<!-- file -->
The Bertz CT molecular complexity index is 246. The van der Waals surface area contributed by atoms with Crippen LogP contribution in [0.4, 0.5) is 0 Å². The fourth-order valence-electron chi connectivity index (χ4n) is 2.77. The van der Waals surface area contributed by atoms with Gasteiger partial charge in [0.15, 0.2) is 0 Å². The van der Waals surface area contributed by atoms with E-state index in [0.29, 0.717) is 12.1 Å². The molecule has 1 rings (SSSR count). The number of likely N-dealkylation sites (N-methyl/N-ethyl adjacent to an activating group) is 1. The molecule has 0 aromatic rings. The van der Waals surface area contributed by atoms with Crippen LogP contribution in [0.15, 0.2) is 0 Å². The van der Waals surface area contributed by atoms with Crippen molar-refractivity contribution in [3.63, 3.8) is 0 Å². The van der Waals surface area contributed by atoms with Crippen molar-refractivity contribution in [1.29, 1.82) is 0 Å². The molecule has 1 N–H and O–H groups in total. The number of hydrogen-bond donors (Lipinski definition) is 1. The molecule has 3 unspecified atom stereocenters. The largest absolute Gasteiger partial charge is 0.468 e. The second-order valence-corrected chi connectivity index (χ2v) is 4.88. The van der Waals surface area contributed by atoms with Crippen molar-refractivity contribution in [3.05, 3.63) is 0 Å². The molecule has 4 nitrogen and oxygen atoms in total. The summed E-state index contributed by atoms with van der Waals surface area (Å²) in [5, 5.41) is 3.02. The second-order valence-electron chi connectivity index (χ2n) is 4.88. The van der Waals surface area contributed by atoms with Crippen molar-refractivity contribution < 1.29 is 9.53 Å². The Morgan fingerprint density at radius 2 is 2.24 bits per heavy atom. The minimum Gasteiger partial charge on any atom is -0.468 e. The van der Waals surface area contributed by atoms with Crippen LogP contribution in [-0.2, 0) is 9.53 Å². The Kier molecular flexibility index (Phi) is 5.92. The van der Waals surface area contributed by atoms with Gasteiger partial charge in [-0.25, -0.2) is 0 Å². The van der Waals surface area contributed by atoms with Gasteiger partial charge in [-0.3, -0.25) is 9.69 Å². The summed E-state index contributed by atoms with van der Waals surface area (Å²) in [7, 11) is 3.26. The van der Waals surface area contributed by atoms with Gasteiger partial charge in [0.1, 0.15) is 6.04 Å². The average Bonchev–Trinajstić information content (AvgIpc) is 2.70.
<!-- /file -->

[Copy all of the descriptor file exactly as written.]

The Bertz CT molecular complexity index is 246. The van der Waals surface area contributed by atoms with Crippen LogP contribution in [0.4, 0.5) is 0 Å². The fourth-order valence-electron chi connectivity index (χ4n) is 2.77. The van der Waals surface area contributed by atoms with Gasteiger partial charge in [0.15, 0.2) is 0 Å². The van der Waals surface area contributed by atoms with E-state index in [0.29, 0.717) is 12.1 Å². The molecule has 1 rings (SSSR count). The number of likely N-dealkylation sites (N-methyl/N-ethyl adjacent to an activating group) is 1. The molecule has 0 aromatic rings. The van der Waals surface area contributed by atoms with Crippen LogP contribution in [0.15, 0.2) is 0 Å². The van der Waals surface area contributed by atoms with Crippen molar-refractivity contribution in [3.63, 3.8) is 0 Å². The van der Waals surface area contributed by atoms with Crippen molar-refractivity contribution in [1.29, 1.82) is 0 Å². The molecule has 1 N–H and O–H groups in total. The number of hydrogen-bond donors (Lipinski definition) is 1. The molecule has 3 unspecified atom stereocenters. The largest absolute Gasteiger partial charge is 0.468 e. The second-order valence-corrected chi connectivity index (χ2v) is 4.88. The van der Waals surface area contributed by atoms with Crippen molar-refractivity contribution in [3.05, 3.63) is 0 Å². The molecule has 4 nitrogen and oxygen atoms in total. The summed E-state index contributed by atoms with van der Waals surface area (Å²) in [5, 5.41) is 3.02. The second-order valence-electron chi connectivity index (χ2n) is 4.88. The van der Waals surface area contributed by atoms with Crippen molar-refractivity contribution < 1.29 is 9.53 Å². The Morgan fingerprint density at radius 2 is 2.24 bits per heavy atom. The minimum Gasteiger partial charge on any atom is -0.468 e. The van der Waals surface area contributed by atoms with Crippen LogP contribution in [-0.2, 0) is 9.53 Å². The Kier molecular flexibility index (Phi) is 5.92. The van der Waals surface area contributed by atoms with Gasteiger partial charge in [-0.25, -0.2) is 0 Å². The van der Waals surface area contributed by atoms with Gasteiger partial charge in [-0.3, -0.25) is 9.69 Å². The summed E-state index contributed by atoms with van der Waals surface area (Å²) in [7, 11) is 3.26. The van der Waals surface area contributed by atoms with Gasteiger partial charge in [0.1, 0.15) is 6.04 Å². The average Bonchev–Trinajstić information content (AvgIpc) is 2.70.